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How To Submit a Letter to The Editor

The letters page is the most read section of newspapers and magazines. Space is limited and competition is fierce so make each word count!


  • Get to the point in the first line and refer to the article to which you are responding.

    • Letters that respond to previously printed material frequently stand a better chance of being printed.

  • Check the letter specifications of the newspaper to which you are writing.

    • Length and format requirements vary from paper to paper. (Generally, roughly two short paragraphs or 200-250 words are ideal.) You also must include your name, signature, address and phone number.

  • Challenge opponents with wit and facts rather than abuse.

  • Read the letters page in the publication to get a sense of the style and size that get into print.

  • Senators and Representatives will clip and read anything with their names in it.

    • If you call on them, by name, to take action, they'll take notice.

Monitor the paper for your letter. If your letter has not appeared within a week or two, follow up with a call to the editorial department of the newspaper.

If your letter to the editor about long term care workforce issues is printed, please notify the Alliance at

How To Submit an OP-ED

An op-ed, short for "opposite the editorial page", is a written prose piece typically published by a newspaper or magazine which expresses the opinion of an author usually not affiliated with the publication's editorial board. Op-eds are different from both editorials and letters to the editor.

In an op-ed, state your conclusion first. Make your strongest point right up front, and then spend the rest of the op-ed supporting your point with facts and anecdotal information.

Points to Remember:

  • Get to the point in the first paragraph. 

  • Focus on one issue or idea and be brief.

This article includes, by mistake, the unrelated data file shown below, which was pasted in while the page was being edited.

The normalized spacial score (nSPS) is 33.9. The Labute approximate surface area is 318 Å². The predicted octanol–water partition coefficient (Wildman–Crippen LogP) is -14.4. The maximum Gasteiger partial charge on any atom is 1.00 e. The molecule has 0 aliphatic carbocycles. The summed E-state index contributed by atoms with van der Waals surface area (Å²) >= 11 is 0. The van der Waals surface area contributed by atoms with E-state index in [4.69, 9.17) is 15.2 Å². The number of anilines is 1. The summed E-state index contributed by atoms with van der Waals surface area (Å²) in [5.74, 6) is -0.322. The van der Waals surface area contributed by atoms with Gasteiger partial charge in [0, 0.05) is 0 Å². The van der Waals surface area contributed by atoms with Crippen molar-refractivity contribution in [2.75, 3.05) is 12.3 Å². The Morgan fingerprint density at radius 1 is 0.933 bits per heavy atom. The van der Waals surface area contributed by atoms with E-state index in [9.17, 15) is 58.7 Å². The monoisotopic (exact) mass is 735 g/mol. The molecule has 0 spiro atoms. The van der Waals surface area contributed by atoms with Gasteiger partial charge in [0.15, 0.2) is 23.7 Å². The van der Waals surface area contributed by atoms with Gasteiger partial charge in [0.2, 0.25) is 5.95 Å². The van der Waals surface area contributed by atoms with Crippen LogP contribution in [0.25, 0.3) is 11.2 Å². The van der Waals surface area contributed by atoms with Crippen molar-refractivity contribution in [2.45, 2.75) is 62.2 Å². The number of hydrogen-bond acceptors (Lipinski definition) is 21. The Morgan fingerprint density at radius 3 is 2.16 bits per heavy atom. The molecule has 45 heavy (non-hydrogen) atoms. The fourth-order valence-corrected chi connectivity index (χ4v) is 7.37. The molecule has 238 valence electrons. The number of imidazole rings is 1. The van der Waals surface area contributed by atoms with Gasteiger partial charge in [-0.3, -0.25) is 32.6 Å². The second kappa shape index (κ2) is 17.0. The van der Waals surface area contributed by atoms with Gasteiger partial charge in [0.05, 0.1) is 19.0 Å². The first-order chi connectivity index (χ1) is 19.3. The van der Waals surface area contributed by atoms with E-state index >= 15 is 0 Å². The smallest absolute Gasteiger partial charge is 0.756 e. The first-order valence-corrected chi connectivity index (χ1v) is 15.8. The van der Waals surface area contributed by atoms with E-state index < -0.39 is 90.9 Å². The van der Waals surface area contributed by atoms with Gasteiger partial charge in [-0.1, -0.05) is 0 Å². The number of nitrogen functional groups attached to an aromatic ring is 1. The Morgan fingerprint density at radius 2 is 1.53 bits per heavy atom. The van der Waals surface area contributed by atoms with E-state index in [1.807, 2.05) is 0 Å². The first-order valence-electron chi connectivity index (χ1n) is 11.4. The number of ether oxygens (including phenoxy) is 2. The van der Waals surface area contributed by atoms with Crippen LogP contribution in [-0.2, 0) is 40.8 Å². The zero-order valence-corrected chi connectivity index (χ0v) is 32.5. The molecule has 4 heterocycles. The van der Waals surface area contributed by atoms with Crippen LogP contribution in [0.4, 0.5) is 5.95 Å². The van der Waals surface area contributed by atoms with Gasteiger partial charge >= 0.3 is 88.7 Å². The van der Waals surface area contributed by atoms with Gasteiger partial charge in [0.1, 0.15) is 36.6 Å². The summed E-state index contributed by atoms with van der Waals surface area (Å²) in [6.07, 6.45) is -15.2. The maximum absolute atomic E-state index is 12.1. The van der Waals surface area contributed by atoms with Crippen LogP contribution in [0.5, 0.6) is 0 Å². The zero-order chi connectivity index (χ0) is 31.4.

• Be timely and controversial, while at the same time be pragmatic and the voice of reason.

  • Be personal and conversational.

  • Provide insight, understanding: Educate the reader. 

  • Near the end, clearly re-state your position and issue a call to action. 

  • Use clear and direct language. 

  • Emphasize active verbs. 

  • Avoid clichés and jargon. 

  • Appeal to the average reader.

  • Write 750 double-spaced words or less (fewer is always better). 

  • Include a brief bio, along with your phone number, email address, and mailing address at the bottom.

Writing a Press Advisory 

The purpose of a press advisory is to notify reporters of an upcoming event. Check out a sample press advisory here. 


Here are tips on how to write a press advisory:


  • Make or use an attractive letterhead.

  • Add the traditional heading:

    •  Date

    •  Add "Press Advisory" to the top

    •  "Contact:" Add the name and phone numbers of your spokesperson

  • State the nature of the event with the time and place.

    • Be sure to include who, what, where, when, and why.

  • If applicable, add in bold face, “Photo Opportunity.”

    • Include a description of what will be photographed (i.e. A 2 ft x 4 ft paycheck will be displayed with the bi-weekly wage of a direct care worker).

Writing a Press Release  

A press release is a compilation of statements and information to be given out at the media event and delivered afterward to reporters who didn’t attend.


Here are tips on how to write a press advisory:

  • Make or use an attractive letterhead.

  • Add the traditional heading:

    •  Date

    •  Add "Press Advisory" to the top

    •  "Contact:" Add the name and phone numbers of your spokesperson

  • Write a headline.

    • The purpose of the headline is to catch a reporter’s or the news director’s attention. Use active wording.

  • Write a lead paragraph.

    • This is the most important paragraph in the whole release. It must grab the attention of the reporter or editor. Start with the city or date (without the year) in bold face. In the remainder of the paragraph and in regular font answer the following questions: who, what, when, where, and why?

  • Write a second paragraph with quotes from your spokesperson.

    • Use quotation marks in any statement other than completely non-controversial matters of fact.

  • Continue to develop the story using quotations from the same and other leaders.

    • The third paragraph would be the place to document scientific evidence, data, or findings in a publication.

  • End the release by plugging your next meeting or activity, or give your phone number or web site address for more information.

  • Try to limit the release to two sheets of paper.

    • If you have a report or study to back up your position, hand it out in addition to the release.

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